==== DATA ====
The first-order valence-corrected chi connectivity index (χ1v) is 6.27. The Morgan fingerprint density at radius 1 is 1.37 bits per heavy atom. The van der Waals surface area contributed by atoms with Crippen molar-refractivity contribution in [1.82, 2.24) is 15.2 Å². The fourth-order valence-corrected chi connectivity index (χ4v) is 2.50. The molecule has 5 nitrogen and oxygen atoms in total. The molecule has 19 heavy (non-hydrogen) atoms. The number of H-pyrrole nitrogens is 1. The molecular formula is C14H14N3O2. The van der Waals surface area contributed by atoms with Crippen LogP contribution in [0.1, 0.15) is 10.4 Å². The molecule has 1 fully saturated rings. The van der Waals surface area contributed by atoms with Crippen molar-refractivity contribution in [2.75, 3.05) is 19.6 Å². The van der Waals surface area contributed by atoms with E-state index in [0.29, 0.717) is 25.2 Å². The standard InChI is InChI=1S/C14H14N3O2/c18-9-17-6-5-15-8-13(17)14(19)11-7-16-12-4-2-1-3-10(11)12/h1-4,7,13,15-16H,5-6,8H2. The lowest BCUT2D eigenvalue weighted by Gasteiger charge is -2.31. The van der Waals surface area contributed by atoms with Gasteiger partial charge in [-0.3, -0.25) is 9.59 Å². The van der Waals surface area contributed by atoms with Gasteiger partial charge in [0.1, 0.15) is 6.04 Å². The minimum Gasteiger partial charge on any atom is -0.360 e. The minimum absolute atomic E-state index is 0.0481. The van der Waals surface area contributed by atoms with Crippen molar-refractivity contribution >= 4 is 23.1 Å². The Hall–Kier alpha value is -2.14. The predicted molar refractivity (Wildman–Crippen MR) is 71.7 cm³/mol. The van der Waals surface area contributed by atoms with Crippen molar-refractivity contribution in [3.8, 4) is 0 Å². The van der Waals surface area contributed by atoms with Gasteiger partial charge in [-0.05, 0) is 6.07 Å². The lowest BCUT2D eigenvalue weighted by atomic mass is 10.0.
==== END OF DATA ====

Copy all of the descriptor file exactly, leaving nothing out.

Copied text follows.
The first-order valence-corrected chi connectivity index (χ1v) is 6.27. The Morgan fingerprint density at radius 1 is 1.37 bits per heavy atom. The van der Waals surface area contributed by atoms with Crippen molar-refractivity contribution in [1.82, 2.24) is 15.2 Å². The fourth-order valence-corrected chi connectivity index (χ4v) is 2.50. The molecule has 5 nitrogen and oxygen atoms in total. The molecule has 19 heavy (non-hydrogen) atoms. The number of H-pyrrole nitrogens is 1. The molecular formula is C14H14N3O2. The van der Waals surface area contributed by atoms with Crippen LogP contribution in [0.1, 0.15) is 10.4 Å². The molecule has 1 fully saturated rings. The van der Waals surface area contributed by atoms with Crippen molar-refractivity contribution in [2.75, 3.05) is 19.6 Å². The van der Waals surface area contributed by atoms with E-state index in [0.29, 0.717) is 25.2 Å². The standard InChI is InChI=1S/C14H14N3O2/c18-9-17-6-5-15-8-13(17)14(19)11-7-16-12-4-2-1-3-10(11)12/h1-4,7,13,15-16H,5-6,8H2. The lowest BCUT2D eigenvalue weighted by Gasteiger charge is -2.31. The van der Waals surface area contributed by atoms with Gasteiger partial charge in [-0.3, -0.25) is 9.59 Å². The van der Waals surface area contributed by atoms with Gasteiger partial charge in [0.1, 0.15) is 6.04 Å². The minimum Gasteiger partial charge on any atom is -0.360 e. The minimum absolute atomic E-state index is 0.0481. The van der Waals surface area contributed by atoms with Crippen molar-refractivity contribution >= 4 is 23.1 Å². The Hall–Kier alpha value is -2.14. The predicted molar refractivity (Wildman–Crippen MR) is 71.7 cm³/mol. The van der Waals surface area contributed by atoms with Crippen molar-refractivity contribution in [3.8, 4) is 0 Å². The van der Waals surface area contributed by atoms with Gasteiger partial charge in [-0.05, 0) is 6.07 Å². The lowest BCUT2D eigenvalue weighted by atomic mass is 10.0.